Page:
The direction, by Laurence Connor, was a little obfuscated by his trying to update the show to modern times. The chorus and disciples dressed in something like a cross between hippies and eco-warriors felt very much more retro than contemporary, Having the priests and King's entourage in grey suits and business attire did little to assuage. But the mixed messages didn't end there. We are in Rome, and yet we have modern day London constabulary riot police, Che Guevara styled posters [Simon even wears a Che Guevara T-shirt], and Jesus enters for his final scene (the 39 lashes) in an orange Guantanamo Bay jump suit! A huge screen to the rear of the stage acts as both an extension to the set, projecting images of buildings, adding a sense of place, and also as a huge TV monitor to show the casts' text messages, online chats, CCTV camera footage, newsreel, etc. making it a little like an updating of  '1984'.

An unknown to me (but my research tells me that he was the winner of a telent contest specifically to play this role) Ben Forster heads the cast as Jesus. He is fairly ineffective and fails to sparkle. Giving him the benefit of the doubt, then he could have exuded much more live, but on screen his interpretation was flat and monodimensional. He did prove able to hit the high screeching notes required for the role though. Melanie C (of 'The Spice Girls' fame) was Mary Magdelene. Again, there was very little in the way of acting from her too. She seems almost resigned to her and Jesus' fate. Tattooed and tarty, with dreadlocked hair complete with feathers, she was a less than conventional Mary (despite the notion that she was a prostitute), but her deportment gave little away and her onstage chemistry with Forster lacking. That being said though, there were four superb performances on stage here. The first was the surprsing casting of Tim Minchin as Judas. Is there nothing that this man can't do? Not only is he one of our better known and loved comedians, he is also an excellent musician, composer of a West End hit musical in his own right too, and now, proved beyond doubt that he is also capable of wowing me and audiences alike with his stunning portrayal of Judas. The cameras for the filmed version were able to get some close-ups of Minchin which would not have been available to the arena crowds, and his commitment and characterisation were flawless.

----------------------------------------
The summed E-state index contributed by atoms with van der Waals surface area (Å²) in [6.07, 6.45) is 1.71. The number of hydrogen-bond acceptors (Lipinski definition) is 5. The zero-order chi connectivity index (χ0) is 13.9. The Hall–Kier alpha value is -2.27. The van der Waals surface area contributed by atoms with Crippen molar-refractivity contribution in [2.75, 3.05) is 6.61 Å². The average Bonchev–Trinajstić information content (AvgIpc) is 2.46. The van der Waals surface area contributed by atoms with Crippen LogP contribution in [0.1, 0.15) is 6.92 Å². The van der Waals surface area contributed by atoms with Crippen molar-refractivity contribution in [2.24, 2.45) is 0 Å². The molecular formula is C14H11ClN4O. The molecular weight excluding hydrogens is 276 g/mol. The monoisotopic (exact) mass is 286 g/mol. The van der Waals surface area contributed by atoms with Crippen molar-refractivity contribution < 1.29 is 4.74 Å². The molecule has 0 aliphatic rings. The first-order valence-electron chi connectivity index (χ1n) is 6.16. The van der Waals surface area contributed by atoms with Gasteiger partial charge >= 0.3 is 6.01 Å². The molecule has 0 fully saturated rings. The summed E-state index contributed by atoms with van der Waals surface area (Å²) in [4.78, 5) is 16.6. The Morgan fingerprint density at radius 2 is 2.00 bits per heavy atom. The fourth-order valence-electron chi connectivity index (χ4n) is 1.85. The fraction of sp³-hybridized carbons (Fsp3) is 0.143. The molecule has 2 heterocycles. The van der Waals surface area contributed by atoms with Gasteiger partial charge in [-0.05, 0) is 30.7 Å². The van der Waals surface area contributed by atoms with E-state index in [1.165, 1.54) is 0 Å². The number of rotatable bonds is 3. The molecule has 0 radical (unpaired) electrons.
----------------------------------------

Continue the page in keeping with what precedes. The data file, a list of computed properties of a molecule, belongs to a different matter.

Another surprise came in the form of casting a radio DJ (Chris Moyles) as King Herod. Dressed in red velvet and interviewing Jesus on a TV talk show was a lovely idea, fitting in with the theme of "celebrity over integrity" which ran through the production. Having The Temple as a seedy 'anything goes' nightclub was a nice touch for example. The two roles though which were cast from trained and 'time-served' professionals proved to be the most grounded and watchable of the production. Alex Hanson's thoughtful and very real Pilate and Pete Gallagher's deep-voiced Caiaphas were both spine-chillingly excellent.

I have seen countless productions of J C Superstar in my time, from children's productions in musty school halls, to full scale UK tours, yet this, the one which should perhaps have stood out as the 'pinnacle' of Superstars was a mixed-messaged show sitting somewhere between Rock concert and contemporary Passion play. That being said, I still enjoyed it and it is most definitely worth watching if you haven't already seen the tour. The link - YouTube is available until Sunday evening.

Reviewer - Matthew Dougall
on - 10/4/20